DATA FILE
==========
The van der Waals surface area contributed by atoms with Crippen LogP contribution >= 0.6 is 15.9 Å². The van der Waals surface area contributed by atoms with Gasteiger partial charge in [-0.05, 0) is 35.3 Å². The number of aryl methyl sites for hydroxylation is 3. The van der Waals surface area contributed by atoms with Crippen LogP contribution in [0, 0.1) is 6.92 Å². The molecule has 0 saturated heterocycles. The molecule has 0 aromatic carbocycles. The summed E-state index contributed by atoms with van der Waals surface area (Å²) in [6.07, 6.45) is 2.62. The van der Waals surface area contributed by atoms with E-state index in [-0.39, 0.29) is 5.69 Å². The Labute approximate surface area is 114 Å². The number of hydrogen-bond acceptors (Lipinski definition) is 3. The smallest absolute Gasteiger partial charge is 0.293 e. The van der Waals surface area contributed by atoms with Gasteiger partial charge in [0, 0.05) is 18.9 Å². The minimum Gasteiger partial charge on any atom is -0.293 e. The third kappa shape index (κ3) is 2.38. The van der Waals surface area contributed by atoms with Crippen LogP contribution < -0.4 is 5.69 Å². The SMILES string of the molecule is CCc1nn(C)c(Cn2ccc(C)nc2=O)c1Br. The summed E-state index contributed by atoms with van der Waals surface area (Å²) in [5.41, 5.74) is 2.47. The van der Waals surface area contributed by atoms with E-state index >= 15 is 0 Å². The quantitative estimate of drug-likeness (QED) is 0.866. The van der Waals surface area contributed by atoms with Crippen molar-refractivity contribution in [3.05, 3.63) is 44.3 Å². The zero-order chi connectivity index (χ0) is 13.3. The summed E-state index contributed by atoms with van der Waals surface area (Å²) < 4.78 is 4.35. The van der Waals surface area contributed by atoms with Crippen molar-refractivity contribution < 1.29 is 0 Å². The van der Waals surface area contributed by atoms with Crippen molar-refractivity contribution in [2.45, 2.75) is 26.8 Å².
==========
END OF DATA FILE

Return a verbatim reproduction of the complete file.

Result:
The van der Waals surface area contributed by atoms with Crippen LogP contribution >= 0.6 is 15.9 Å². The van der Waals surface area contributed by atoms with Gasteiger partial charge in [-0.05, 0) is 35.3 Å². The number of aryl methyl sites for hydroxylation is 3. The van der Waals surface area contributed by atoms with Crippen LogP contribution in [0, 0.1) is 6.92 Å². The molecule has 0 saturated heterocycles. The molecule has 0 aromatic carbocycles. The summed E-state index contributed by atoms with van der Waals surface area (Å²) in [6.07, 6.45) is 2.62. The van der Waals surface area contributed by atoms with E-state index in [-0.39, 0.29) is 5.69 Å². The Labute approximate surface area is 114 Å². The number of hydrogen-bond acceptors (Lipinski definition) is 3. The smallest absolute Gasteiger partial charge is 0.293 e. The van der Waals surface area contributed by atoms with Gasteiger partial charge in [0, 0.05) is 18.9 Å². The minimum Gasteiger partial charge on any atom is -0.293 e. The third kappa shape index (κ3) is 2.38. The van der Waals surface area contributed by atoms with Crippen LogP contribution < -0.4 is 5.69 Å². The SMILES string of the molecule is CCc1nn(C)c(Cn2ccc(C)nc2=O)c1Br. The summed E-state index contributed by atoms with van der Waals surface area (Å²) in [5.41, 5.74) is 2.47. The van der Waals surface area contributed by atoms with E-state index >= 15 is 0 Å². The quantitative estimate of drug-likeness (QED) is 0.866. The van der Waals surface area contributed by atoms with Crippen molar-refractivity contribution in [3.05, 3.63) is 44.3 Å². The zero-order chi connectivity index (χ0) is 13.3. The summed E-state index contributed by atoms with van der Waals surface area (Å²) < 4.78 is 4.35. The van der Waals surface area contributed by atoms with Crippen molar-refractivity contribution < 1.29 is 0 Å². The van der Waals surface area contributed by atoms with Crippen molar-refractivity contribution in [2.45, 2.75) is 26.8 Å².